#MHAW: The male body image crisis
There was a time not so long ago when grooming was just for horses and spinning was limited to cricket deliveries. A time when the six-pack had yet to be invented and the only numbers that mattered for men were 20 Players, a Party Seven and a packet of three.
Seemingly, men have changed a lot. We generally smoke less, exercise more, drink less, moisturise more. We know more about wine and fashion and less about WWII and tinkering under the bonnet of a Ford Capri. More gym will fix it, less, well, you get the idea. So this is progress, this is a good thing, right? Perhaps. For men’s new-found desire to take better care of themselves has come about partly as a result of brands and advertisers realising that what had worked with women for so many years could also work with the opposite sex.
Men were sold a new image of what they could and should be. Similar insecurities were played upon and predictably, men’s self-image has taken a nosedive. Now Beat, the UK’s eating disorder charity, believes approximately 1.25 million people have problems, and around 25 per cent of these are male. Similarly, the number of adult men admitted to hospital with an eating disorder rose by 70 per cent between 2010 and 2016 – the same increase as among women.
“Women have always had this and men have just started to get it,” explains Jacqueline Hurst, a life coach with 15 years’ experience and founder of The Life Class. “Women have always had the pressure to be a size zero, 6’2″, blonde and about 17. Now men are facing the same pressure to be fashionable and look good.
“Men’s self-image has changed over the last 15 years which in one way is a good thing, especially for women,” she continues. “We like to know men are taking care of themselves, but there’s a fine line between taking care of yourself and going to lunch with someone and bringing along a box of chicken and vegetables.”
However, others take a more positive view of the changing patterns in male behaviour. Matt Roberts has worked in the field of personal training since the 90s and has established himself as arguably the country’s leading practitioner in men’s fitness. He firmly believes men are in a better place than when he began. “I wouldn’t say men’s self-image is in crisis,” he argues. “It’s more about guys seeing the need to do something about their health, wellness and wellbeing and taking positive action. To me, it’s a good thing.”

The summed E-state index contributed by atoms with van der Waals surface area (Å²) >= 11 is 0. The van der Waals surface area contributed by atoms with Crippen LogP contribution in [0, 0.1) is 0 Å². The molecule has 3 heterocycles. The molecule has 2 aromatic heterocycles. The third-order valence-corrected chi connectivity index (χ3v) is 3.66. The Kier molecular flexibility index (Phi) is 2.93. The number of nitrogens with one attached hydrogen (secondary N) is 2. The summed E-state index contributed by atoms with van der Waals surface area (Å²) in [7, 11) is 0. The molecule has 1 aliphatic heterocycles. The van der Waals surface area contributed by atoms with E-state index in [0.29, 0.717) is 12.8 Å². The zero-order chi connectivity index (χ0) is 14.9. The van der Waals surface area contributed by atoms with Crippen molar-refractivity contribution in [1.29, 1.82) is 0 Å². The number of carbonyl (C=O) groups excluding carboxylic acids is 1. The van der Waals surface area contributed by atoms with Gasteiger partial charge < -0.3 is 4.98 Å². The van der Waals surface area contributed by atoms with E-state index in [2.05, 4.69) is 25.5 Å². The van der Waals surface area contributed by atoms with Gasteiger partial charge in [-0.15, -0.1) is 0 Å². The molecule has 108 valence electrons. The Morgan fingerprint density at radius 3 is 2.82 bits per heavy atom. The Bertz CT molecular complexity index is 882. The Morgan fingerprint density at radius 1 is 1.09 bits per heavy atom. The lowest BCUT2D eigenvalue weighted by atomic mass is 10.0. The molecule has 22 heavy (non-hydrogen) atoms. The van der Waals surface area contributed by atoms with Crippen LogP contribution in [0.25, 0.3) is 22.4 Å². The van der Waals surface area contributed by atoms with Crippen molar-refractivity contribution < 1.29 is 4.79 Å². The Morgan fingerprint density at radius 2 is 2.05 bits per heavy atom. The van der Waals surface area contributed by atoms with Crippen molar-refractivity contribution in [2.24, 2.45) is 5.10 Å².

Roberts is aware of the mental health issues which are claiming the lives of an increasing number of men (suicide is the No1 cause of death in men under 50) but believes exercise is actually key to promoting better mental health. “Feeling in control of your weight and your shape and the sense of wellbeing that comes from exercise has a positive impact on self-image. Just understanding that we are in control of ourselves has a very positive impact on mental health.”
Hurst believes social media can make things more difficult, and promote a deeply unrealistic view of the world. “Somebody said, ‘Nobody’s life is as interesting as their Instagram feed’ and that’s very true. When do you see people posting pictures of themselves after they’ve had a row with their wife or been shouted at by their boss?”
It’s easy to romanticise the past. Things were never easy for everyone. That said, I believe things are tougher for men now than ever before, but most men are better prepared these days. And, for the most part, there’s better advice out there to help with mental health issues even if expectations about men’s looks might have changed. “It’s very much about getting a good hormonal balance, getting a good testosterone balance, getting cortisol levels under control,” explains Roberts. “That’s the mainstay of how I work. General wellness, physically and mentally.”
For Hurst, the key to good mental health is emotional rather than physical. “My No1 piece of advice is to talk,” she urges. “I see so many boys and men who just don’t talk. I think women are the stronger sex because we talk about it, because women have girlfriends. Men have no support and talking about it is so important.”
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